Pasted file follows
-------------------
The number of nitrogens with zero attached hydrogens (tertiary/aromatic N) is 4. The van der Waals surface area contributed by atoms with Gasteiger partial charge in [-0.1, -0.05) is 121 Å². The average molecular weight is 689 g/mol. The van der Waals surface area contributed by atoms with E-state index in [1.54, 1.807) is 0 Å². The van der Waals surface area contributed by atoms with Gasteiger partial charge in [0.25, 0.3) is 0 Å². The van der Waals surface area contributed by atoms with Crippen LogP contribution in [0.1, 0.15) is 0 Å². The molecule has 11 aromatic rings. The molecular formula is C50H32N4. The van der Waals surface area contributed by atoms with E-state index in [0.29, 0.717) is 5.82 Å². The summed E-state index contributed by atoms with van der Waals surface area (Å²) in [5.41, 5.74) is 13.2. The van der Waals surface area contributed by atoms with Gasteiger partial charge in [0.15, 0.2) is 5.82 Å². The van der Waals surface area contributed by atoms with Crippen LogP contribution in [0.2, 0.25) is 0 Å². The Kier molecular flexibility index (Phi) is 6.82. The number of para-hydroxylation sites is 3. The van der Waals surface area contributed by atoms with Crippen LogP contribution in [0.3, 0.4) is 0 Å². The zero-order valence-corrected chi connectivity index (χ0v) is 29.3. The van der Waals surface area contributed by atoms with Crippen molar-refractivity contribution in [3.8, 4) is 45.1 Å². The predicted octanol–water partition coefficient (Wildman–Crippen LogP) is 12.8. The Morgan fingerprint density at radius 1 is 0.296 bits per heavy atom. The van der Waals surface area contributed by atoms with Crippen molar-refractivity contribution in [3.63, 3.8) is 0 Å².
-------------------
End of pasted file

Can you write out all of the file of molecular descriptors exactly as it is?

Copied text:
The number of nitrogens with zero attached hydrogens (tertiary/aromatic N) is 4. The van der Waals surface area contributed by atoms with Gasteiger partial charge in [-0.1, -0.05) is 121 Å². The average molecular weight is 689 g/mol. The van der Waals surface area contributed by atoms with E-state index in [1.54, 1.807) is 0 Å². The van der Waals surface area contributed by atoms with Gasteiger partial charge in [0.25, 0.3) is 0 Å². The van der Waals surface area contributed by atoms with Crippen LogP contribution in [0.1, 0.15) is 0 Å². The molecule has 11 aromatic rings. The molecular formula is C50H32N4. The van der Waals surface area contributed by atoms with E-state index in [0.29, 0.717) is 5.82 Å². The summed E-state index contributed by atoms with van der Waals surface area (Å²) in [5.41, 5.74) is 13.2. The van der Waals surface area contributed by atoms with Gasteiger partial charge in [0.15, 0.2) is 5.82 Å². The van der Waals surface area contributed by atoms with Crippen LogP contribution in [0.2, 0.25) is 0 Å². The Kier molecular flexibility index (Phi) is 6.82. The number of para-hydroxylation sites is 3. The van der Waals surface area contributed by atoms with Crippen LogP contribution in [0.3, 0.4) is 0 Å². The zero-order valence-corrected chi connectivity index (χ0v) is 29.3. The van der Waals surface area contributed by atoms with Crippen molar-refractivity contribution in [3.8, 4) is 45.1 Å². The predicted octanol–water partition coefficient (Wildman–Crippen LogP) is 12.8. The Morgan fingerprint density at radius 1 is 0.296 bits per heavy atom. The van der Waals surface area contributed by atoms with Crippen molar-refractivity contribution in [3.63, 3.8) is 0 Å².